Tailing pile, and a mostly collapsed ore chute outside of the first shaft.

Tailing pile, and a mostly collapsed ore chute outside of the first shaft.

 

Shaft #1: Entrance

Shaft #1: Entrance

 

Shaft #1: Inside

Shaft #1: Inside

 

Shaft #1: Ore chute with ladder to lower level.

Shaft #1: Ore chute with ladder to lower level.

 

Shaft #1: Going up?

Shaft #1: Going up?

 

Shaft #1: "The Yucca Man's liar" - Photo does the size of this room no justice.

Shaft #1: “The Yucca Man’s liar” – Photo does the size of this room no justice.

 

Finishing up in the first shaft, it was time to again ascend up the hill, now to the tram tower. For it’s age the tram tower is in impeccable condition, and is the last standing historical structure of the mine. Be kind to it…! A nicely worn trail continues along the slope to a second tower, unfortunately it hasn’t had the same luck as the prior.

The final two shafts are now within a site, a massive tailing pile sits below the entrance to the uppermost shaft, so that is where we head first. The entrance is partially collapsed from falling rubble, but enough space remained to enable a crawl space.  Once inside we walked, and walked, and walked – it felt like the never-ending shaft. There are no cross-cuts, no chutes, no nothing.  Just a long-ass tunnel leading through a mountain.

 

The still standing tram tower.

The still standing tram tower.

 

Mammoth tailing piles.

Mammoth tailing piles.

 

Shaft #2 - Entrance

Shaft #2 – Entrance

 

Shaft #2 - Timberings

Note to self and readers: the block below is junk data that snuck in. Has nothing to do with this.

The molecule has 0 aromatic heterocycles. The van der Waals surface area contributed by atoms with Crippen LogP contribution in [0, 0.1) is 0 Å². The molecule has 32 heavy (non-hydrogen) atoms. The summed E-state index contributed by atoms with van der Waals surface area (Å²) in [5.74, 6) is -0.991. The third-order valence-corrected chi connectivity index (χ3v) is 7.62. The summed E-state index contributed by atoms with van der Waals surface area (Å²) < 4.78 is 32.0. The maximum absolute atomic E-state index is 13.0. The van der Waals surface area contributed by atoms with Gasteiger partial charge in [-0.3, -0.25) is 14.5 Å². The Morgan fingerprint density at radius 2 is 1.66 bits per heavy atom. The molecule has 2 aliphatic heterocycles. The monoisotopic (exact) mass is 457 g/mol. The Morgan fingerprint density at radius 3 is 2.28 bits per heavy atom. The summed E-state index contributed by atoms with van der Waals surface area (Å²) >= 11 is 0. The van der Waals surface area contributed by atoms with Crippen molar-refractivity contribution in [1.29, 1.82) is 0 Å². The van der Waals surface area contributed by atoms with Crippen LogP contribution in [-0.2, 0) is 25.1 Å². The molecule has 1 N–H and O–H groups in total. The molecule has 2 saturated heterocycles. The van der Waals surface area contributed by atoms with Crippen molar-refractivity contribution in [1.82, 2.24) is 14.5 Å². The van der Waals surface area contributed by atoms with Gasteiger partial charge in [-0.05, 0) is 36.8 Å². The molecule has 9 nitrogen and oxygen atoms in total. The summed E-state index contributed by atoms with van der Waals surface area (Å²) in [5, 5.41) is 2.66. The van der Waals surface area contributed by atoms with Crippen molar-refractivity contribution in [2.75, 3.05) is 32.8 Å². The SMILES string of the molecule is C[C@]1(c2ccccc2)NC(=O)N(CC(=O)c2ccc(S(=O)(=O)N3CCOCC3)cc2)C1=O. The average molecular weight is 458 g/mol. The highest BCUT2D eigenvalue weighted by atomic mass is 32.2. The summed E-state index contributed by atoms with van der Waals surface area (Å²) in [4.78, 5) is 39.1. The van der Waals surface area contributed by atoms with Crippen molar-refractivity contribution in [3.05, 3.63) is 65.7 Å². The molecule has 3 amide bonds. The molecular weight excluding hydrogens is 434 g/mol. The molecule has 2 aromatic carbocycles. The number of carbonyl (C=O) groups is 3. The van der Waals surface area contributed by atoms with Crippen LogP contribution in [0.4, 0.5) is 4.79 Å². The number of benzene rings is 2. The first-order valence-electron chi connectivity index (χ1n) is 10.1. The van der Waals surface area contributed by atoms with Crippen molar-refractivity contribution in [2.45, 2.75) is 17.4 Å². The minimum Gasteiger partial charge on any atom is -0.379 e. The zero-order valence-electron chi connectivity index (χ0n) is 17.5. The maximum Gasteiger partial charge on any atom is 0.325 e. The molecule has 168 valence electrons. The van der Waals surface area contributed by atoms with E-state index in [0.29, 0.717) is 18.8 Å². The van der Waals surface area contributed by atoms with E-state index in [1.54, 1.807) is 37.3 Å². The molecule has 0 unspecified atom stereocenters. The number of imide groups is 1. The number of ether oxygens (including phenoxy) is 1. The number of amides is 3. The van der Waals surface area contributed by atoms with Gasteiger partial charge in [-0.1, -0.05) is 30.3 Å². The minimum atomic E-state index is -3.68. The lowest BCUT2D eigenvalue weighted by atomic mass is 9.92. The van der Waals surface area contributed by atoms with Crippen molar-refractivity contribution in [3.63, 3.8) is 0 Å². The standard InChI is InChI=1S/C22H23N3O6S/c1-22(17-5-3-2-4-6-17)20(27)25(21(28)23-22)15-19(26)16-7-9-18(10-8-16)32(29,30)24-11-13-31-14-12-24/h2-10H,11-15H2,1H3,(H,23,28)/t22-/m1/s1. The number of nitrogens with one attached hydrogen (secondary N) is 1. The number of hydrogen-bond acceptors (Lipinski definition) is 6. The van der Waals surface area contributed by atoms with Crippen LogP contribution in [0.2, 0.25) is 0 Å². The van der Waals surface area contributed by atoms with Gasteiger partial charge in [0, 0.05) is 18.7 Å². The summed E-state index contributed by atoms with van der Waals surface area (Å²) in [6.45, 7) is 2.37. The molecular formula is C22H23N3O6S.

Shaft #2 – Timberings

 

At roughly an eighth of a mile into the mine we noticed that the walls had writing on them, lots of writing. The miners had used their carbide lamp to write their names, the date, and in some cases their addresses along a stretch of the shaft. Most of the dates were from the early to mid-1930s, and for the most part are probably as vibrant as the day that they placed them there. This was by far the highlight of the day.

Once past the signatures the mine enters a stretch with significant timbering. In some places the timbering has burst allowing for broken chunks of ore to spill directly into the path. The timbering goes on for some time,  eventually coming to a stretch where the wood is so rotten that it crumbles with the slightest touch. Once through the timbering the ceiling lowered, forcing us to walk hunching over. The tunnel soon comes to end. In total we estimate the tunnel to be roughly a quarter of a mile long. For the most part up until the timbering the shaft is relatively safe, with ample headroom.

 

Miner graffiti

Miner graffiti

 

Miner graffiti

Miner graffiti

 

Miner graffiti

Miner graffiti

 

Miner graffiti

Miner graffiti

 

Miner graffiti

Miner graffiti

 

Miner graffiti

Miner graffiti

 

After the first two amazing shafts the third was underwhelming, descending only a hundred feet.

In terms of mines despite the lack of surface structures and artifact, the Carlyle is one of my favorites. An incredible tunnel system in a rugged and beautiful canyon.

 

Ranger "X" says "peace out!"

Ranger “X” says “peace out!”

 

 

 PLEASE ENJOY THIS VIDEO TAKEN IN SHAFT #2

 

About the author

Jim Mattern

Jim is a scapegoat for the NPS, an author, adventurer, photographer, radio personality, guide, and location scout. His interests lie in Native American and cultural sites, ghost towns, mines, and natural wonders in the American Deserts.

1 Comment

  • I googled the miner’s address at 418 E. C Street, in Ontario and found this: //www.redfin.com/CA/Ontario/418-E-E-St-91764/home/4024519 It was built in 1910 so it is the same house. Dang. And I love this, Jim “We arrived on the scene not really knowing what to expect, I try to do as little sleuthing on a place as possible prior to paying it a first visit, I enjoy the element of surprise, or in some cases I don’t enjoy disappointment.”